They include Queen Katherine Parr, Katherine, Duchess of Suffolk, heiress of the Willoughby de Eresby family in Lincolnshire, second wife of Charles Brandon Duke of Suffolk, and ancestress of the Bertie families, her step-daughter Frances Duchess of Suffolk and her daughters Lady Jane Grey, Lady Catherine Grey and Lady Mary Grey. For these four I would recommend Lucinda de Lisle's biography The Sisters who would be Queen, as a balanced assessment of their lives , families and times. In addition there was the assertive Anne, Duchess of Somerset, wife of the Protector, Anne, Countess of Sussex and Anne Askew , whose life and death, shaped by those who used her to attack more prominent figures is in many ways a counterpart to that of the Catholic Nun of Kent, Elizabeth Barton, in the 1520s and 1530s.
As a group they were related, or part of patterns of connection and friendship, and the extent to which they influenced one another looks not inconsiderable. As supporters of evangelical ideas they were serious and articulate and cannot be seen as mere followers of ecclesiastical fashion. Thanks to John Foxe both Ann Askew and Lady Jane Grey acquired a hagiography as martyrs for the Protestant cause.
Lady Jane Grey
This miniature by Lievine Teerlink is now considered to be the only,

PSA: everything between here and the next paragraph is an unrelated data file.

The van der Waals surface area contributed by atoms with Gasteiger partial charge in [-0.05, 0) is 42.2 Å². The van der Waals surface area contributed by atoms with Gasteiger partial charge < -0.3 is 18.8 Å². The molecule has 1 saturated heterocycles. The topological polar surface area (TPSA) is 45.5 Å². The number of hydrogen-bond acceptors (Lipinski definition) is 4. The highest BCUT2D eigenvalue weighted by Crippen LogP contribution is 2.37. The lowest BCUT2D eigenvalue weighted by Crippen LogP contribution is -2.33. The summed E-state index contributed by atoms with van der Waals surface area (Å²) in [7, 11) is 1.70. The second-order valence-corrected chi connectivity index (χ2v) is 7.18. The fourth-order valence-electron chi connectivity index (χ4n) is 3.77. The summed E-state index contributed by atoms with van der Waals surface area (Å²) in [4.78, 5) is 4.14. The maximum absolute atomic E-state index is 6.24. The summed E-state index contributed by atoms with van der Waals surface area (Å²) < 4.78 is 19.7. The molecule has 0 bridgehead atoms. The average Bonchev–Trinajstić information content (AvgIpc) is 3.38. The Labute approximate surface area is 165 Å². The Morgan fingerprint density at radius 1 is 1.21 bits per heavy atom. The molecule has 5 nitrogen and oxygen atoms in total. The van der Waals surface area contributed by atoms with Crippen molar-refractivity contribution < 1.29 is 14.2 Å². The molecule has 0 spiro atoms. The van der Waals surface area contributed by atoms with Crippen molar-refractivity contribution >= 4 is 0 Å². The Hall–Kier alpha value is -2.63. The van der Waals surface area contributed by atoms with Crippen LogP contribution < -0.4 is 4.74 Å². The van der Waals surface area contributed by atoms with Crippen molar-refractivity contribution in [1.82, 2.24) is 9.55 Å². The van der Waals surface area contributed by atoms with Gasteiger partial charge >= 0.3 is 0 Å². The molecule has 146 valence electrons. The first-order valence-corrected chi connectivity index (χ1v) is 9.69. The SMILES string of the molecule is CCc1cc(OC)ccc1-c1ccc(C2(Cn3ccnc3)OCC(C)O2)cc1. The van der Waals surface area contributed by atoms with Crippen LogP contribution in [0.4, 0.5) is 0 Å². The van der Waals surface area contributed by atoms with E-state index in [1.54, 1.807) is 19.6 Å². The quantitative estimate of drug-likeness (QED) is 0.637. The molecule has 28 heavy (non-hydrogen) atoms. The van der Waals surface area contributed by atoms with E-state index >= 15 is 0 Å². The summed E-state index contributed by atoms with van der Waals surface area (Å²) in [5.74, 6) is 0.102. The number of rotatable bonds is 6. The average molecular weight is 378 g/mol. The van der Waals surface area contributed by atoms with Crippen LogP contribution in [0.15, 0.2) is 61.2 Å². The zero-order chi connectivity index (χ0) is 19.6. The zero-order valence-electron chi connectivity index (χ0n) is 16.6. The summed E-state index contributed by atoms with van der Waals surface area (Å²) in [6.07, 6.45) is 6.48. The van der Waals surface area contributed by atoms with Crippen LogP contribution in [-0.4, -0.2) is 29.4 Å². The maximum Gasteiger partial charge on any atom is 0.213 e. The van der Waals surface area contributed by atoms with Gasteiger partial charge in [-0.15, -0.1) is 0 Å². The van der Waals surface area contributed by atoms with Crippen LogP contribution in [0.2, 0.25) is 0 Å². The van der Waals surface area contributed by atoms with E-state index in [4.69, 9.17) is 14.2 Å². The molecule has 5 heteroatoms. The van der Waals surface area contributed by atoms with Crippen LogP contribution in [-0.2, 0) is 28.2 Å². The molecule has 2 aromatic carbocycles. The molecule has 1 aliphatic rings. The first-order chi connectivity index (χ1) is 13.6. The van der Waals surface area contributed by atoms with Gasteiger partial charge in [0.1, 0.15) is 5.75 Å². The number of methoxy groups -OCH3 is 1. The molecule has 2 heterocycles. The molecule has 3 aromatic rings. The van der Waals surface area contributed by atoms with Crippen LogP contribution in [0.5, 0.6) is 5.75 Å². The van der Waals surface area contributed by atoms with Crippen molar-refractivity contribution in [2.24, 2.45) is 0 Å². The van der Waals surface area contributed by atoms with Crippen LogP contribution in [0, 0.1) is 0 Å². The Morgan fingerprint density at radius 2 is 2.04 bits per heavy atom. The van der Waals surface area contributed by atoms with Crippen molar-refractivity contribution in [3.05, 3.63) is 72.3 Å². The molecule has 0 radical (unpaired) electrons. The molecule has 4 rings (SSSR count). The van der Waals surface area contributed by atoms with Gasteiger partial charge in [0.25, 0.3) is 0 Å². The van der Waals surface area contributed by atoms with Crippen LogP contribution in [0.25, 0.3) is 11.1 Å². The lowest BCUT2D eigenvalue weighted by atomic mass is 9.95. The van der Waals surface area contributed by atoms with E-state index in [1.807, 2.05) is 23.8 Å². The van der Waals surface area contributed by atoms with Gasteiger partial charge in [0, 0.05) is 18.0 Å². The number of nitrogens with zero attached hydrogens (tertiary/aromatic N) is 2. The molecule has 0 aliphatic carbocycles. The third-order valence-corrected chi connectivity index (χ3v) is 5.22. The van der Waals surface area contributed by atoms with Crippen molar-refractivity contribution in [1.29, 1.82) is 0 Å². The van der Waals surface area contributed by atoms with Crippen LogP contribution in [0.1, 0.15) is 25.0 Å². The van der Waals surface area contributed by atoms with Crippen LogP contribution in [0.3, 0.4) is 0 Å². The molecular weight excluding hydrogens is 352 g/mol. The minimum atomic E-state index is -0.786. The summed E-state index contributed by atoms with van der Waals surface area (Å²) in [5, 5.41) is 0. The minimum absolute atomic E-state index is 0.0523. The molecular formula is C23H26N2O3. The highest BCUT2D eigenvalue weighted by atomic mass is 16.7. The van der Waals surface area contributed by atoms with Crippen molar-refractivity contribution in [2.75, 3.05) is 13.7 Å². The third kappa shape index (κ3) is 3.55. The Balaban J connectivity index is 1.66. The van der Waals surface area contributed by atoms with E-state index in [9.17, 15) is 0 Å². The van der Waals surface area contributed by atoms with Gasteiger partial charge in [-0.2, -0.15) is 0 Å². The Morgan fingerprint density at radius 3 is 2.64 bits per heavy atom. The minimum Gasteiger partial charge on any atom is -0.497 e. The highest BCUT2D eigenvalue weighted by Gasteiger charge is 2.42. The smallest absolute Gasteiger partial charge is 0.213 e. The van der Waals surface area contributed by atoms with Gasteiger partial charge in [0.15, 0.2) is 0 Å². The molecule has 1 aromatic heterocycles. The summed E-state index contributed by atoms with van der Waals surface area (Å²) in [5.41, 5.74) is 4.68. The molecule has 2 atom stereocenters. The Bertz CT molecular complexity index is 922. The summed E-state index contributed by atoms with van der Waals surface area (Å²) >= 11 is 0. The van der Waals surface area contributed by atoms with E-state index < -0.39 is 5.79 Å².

or best surviving, likeness
Lady Catherine Grey with her son.
She is wearing a miniature of her husband, William Seymour
Earl of Hertford.
Miniature by Lievine Teerlink
Image: Lisby 1 on Flickr
These were all, in their own ways, determined, forceful women, and not easily persuaded to keep quiet about their opinions. In many ways they had the advantages of their social position, which gave them independence and the ability to move as Anne Askew did to London.
One other thing, apart from good birth and controversial religious opinions, which links them as a group is that most of them managed, despite their noble, or at least good, birth to contact marriages with second or subsequent husbands well below their own station. This, which was so often a worry for families with daughters of marriageable age, was something they discarded. Moreover these marriages were sometimes arranged with what looks like indecent haste. Not for them the traditional life of the pious widow or vowess. Some of the marriages seem surprising given the background of the ladies and their husbands, who were not in a position to aid their wives as Lord Stanley had been able to support Lady Margaret Beaufort.
Katherine Parr's fourth marriage as Queen Dowager to Lord Seymour raised eyebrows, and, although not without parallel (Adeliza of Louvain and Katherine of Valois come to mind), appears hasty and unusual. In the case of the Grey sisters their position as heirs or potential heirs made their marriages ones of immediate concern to the monarch at the time.
Determination to achieve what they wanted, be it in religious, political or personal terms seems to be the distinguishing mark of these women. the cost might be high, indeed fatal on occasion, but they were not to be deterred.
Women of more humble origins have not left such ample evidence of their lives and opinions, but it seems not unreasonable to think that sixteenth century women of all classes and opinions were perfectly well able to give voice to their opinions and ideas within the society in which they lived - something which has not always been appreciated by historians or their readership.